Mortal Engines is set in a post-apocalyptic world where cities roam the landscape, devouring everything in their path. Tom (Robert Sheehan, from TV's Misfits) lives in London, a 'predator' city built on digger-like tracks. After encountering a mysterious fugitive with murder in mind, he finds himself touching bare earth for the first time. Showcasing the eye-opening imagery of Weta Digital, Mortal Engines is based on a book by Brit Philip Reeve. It marks the first feature directed by Christian Rivers (short film Feeder). The Weta veteran began as a storyboard artist for Peter Jackson.
The second episode of this 1992 celebration of New Zealand rugby looks at the period from 1925 - 1956, as depression and war affected the national game. Scrum rules changed — outlawing the wing forward position, pioneered by the Kiwis — and NZ found itself chasing the pack: the no-longer-invincible All Blacks regularly came out losers playing against South Africa. The Springbok was finally felled in a series by the Kiwis in 1956 (played at home in front of huge, manic crowds). All Black Peter Jones famously summed it up the achievement post match: “I’m absolutely buggered”.
Hello Sailor's time in the sun saw them spending time in Ponsonby, LA and Sydney, becoming a legendary live act, and releasing an iconic debut album. This collection features documentary Sailor's Voyage, founder member Harry Lyon's account of the birth of the band, and tracks from Hello Sailor, both together and apart. Some of the solo songs were incorporated into the group's live set after they reunited. Included are 'Blue Lady', 'New Tattoo' and 'Gutter Black’, later reborn on TV's Outrageous Fortune.
'No 8 wire' Kiwi ingenuity is defined by problem solving from few resources (No 8 wire is fencing wire that can be adapted to many uses, an ability that was particularly handy for isolated NZ settlers). Embodied in heroes from Richard Pearse to PJ, Kiwi ingenuity is a quality dear to our national sense of self. It has been memorably celebrated, and sometimes satirised, on screen.
After being spotted by television producer Christopher Bourn at the 1966 Loxene Golden Disc Awards, Maria Dallas was asked to star in series Golden Girl, grooving and bopping through country and crossover numbers. On a WNTV-1 stairway to nowhere set, she duets on Loxene winner ‘Tumblin’ Down’ with the song’s writer Jay Epae. Her other four numbers include ‘Rustle Your Bustle’ (by Kiwi Sam Freedman), and ‘Engine Engine No 9’. Guests The Dallas Four make their TV debut with a version of doo-wop classic ‘Stay’. The band went on to provide backing vocals for pop show Happen Inn.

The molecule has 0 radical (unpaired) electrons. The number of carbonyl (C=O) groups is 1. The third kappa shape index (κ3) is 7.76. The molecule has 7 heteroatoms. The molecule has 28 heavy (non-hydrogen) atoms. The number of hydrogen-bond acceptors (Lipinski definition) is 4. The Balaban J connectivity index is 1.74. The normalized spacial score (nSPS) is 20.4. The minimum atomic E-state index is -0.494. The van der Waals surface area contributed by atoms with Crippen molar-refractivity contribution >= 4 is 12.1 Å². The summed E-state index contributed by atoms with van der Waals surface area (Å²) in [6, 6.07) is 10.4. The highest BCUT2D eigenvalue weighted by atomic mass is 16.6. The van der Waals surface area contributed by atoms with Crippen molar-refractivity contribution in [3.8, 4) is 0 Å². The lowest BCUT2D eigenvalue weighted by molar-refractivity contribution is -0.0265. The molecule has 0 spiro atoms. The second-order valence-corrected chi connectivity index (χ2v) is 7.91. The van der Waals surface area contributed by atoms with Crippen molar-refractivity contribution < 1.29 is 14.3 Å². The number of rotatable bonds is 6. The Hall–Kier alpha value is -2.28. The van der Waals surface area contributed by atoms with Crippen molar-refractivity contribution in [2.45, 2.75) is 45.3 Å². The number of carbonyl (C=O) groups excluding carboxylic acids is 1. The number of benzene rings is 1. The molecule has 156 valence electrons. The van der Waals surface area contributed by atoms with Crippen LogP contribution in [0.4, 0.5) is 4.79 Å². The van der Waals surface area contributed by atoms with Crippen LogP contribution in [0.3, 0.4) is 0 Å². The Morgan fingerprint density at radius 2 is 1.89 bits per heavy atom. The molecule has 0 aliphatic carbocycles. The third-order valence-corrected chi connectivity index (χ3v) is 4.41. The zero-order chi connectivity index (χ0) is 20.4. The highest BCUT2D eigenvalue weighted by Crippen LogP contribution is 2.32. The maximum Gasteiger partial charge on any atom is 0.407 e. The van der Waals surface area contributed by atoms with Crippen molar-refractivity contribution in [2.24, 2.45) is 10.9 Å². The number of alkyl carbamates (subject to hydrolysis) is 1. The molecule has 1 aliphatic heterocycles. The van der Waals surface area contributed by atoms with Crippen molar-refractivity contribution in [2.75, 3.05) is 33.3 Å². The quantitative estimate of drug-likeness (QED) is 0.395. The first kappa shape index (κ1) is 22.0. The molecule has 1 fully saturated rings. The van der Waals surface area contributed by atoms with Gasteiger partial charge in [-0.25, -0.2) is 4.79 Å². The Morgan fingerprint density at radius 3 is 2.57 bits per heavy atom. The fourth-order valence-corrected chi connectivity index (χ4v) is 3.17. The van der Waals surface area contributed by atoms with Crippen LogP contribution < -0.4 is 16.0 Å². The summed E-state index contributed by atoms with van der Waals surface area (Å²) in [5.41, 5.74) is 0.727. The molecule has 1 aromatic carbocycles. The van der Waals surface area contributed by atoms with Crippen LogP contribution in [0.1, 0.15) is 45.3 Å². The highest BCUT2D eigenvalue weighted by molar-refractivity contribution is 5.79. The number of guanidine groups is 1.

This 1948 documentary follows 24 hours of work on the railways. It was directed for the National Film Unit by New Zealand’s first female film director, Margaret Thomson. It shows the engines and commuter trains preparing to leave Wellington, and the overnight train arriving from Auckland. Workers toil on the railway lines above the remote Waimakariri Gorge, and the town of Otira gets ready for a dance. The final shots are of an engine coming through the dawn and back to the city.
Using music to bring home an important message is an age-old technique, used to good effect here by Senior Constable Bryan Ward and Bobby, his talking police dog. Joined by a bunch of enthusiastic kids and members of emergency services, they make some moves while reworking lullaby 'Twinkle, Twinkle, Little Star' into a road safety message. Producer and children’s TV icon Suzy Cato is among those making a direct appeal for drivers to slow down on roads, before a final karaoke verse which viewers can sing along to at home.
This classic wartime newsreel profiles the coal mining towns of Westland. It compares the town of Rūnanga, where mining has brought prosperity and a strong community life, with Denniston, which is set in rocky, inhospitable land high up a West Coast mountainside. Its tone is patriotic: “Here then are the men who feed New Zealand with the raw material of industrial prosperity ... They work in the darkness of the mines, buried away from the fresh splendours of the air above them.” The Weekly Reviews were screened in cinemas 1942 - 1950.
“For three days, Wellington, New Zealand will become the Monte Carlo of the South Pacific”. Monaco Monza Macao Wellington follows a champion saloon car team (BMW Schnitzer M3) racing in 1989's Nissan Mobil 500 Wellington street race. From their arrival from Macao, to crashes, dramatic victory and a Coromandel wind-down, the documentary goes behind the scenes of a race team on the international circuit. Features interviews with team manager Charlie Lamm, drivers (Emanuele Pirro, Roberto Ravaglia), and a young Jude Dobson as interviewer.
The Central Otago gold mining town of Cromwell celebrates its centenary in this NFU documentary. For a fortnight the townsfolk go about their ordinary business, but in colonial-era costume. They also re-enact the frontier-style life of gold rush New Zealand. Just 20 years before the film was shot, Cromwell banks were still receiving deposits of gold dust from customers. But the Cromwell of 1966 is also just a memory. While the old main street still exists, much of the town was flooded with the completion of the Clyde dam in 1993.